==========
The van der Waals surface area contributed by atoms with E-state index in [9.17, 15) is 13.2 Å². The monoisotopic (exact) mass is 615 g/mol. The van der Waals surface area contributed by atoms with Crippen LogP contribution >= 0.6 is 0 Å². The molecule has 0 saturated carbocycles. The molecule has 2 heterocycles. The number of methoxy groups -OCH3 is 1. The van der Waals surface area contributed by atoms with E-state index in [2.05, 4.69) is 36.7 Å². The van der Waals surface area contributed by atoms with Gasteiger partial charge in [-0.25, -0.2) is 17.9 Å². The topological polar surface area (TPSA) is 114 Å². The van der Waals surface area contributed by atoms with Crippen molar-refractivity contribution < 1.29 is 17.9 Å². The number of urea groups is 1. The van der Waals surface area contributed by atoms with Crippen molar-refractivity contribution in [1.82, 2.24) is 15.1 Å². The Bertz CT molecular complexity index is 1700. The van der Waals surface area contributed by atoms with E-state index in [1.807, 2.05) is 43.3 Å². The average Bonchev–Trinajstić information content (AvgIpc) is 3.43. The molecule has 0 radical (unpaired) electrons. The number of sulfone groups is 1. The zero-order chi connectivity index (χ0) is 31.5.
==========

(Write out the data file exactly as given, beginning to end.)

The van der Waals surface area contributed by atoms with E-state index in [9.17, 15) is 13.2 Å². The monoisotopic (exact) mass is 615 g/mol. The van der Waals surface area contributed by atoms with Crippen LogP contribution >= 0.6 is 0 Å². The molecule has 0 saturated carbocycles. The molecule has 2 heterocycles. The number of methoxy groups -OCH3 is 1. The van der Waals surface area contributed by atoms with E-state index in [2.05, 4.69) is 36.7 Å². The van der Waals surface area contributed by atoms with Gasteiger partial charge in [-0.25, -0.2) is 17.9 Å². The topological polar surface area (TPSA) is 114 Å². The van der Waals surface area contributed by atoms with Crippen molar-refractivity contribution < 1.29 is 17.9 Å². The number of urea groups is 1. The van der Waals surface area contributed by atoms with Crippen molar-refractivity contribution in [1.82, 2.24) is 15.1 Å². The Bertz CT molecular complexity index is 1700. The van der Waals surface area contributed by atoms with E-state index in [1.807, 2.05) is 43.3 Å². The average Bonchev–Trinajstić information content (AvgIpc) is 3.43. The molecule has 0 radical (unpaired) electrons. The number of sulfone groups is 1. The zero-order chi connectivity index (χ0) is 31.5.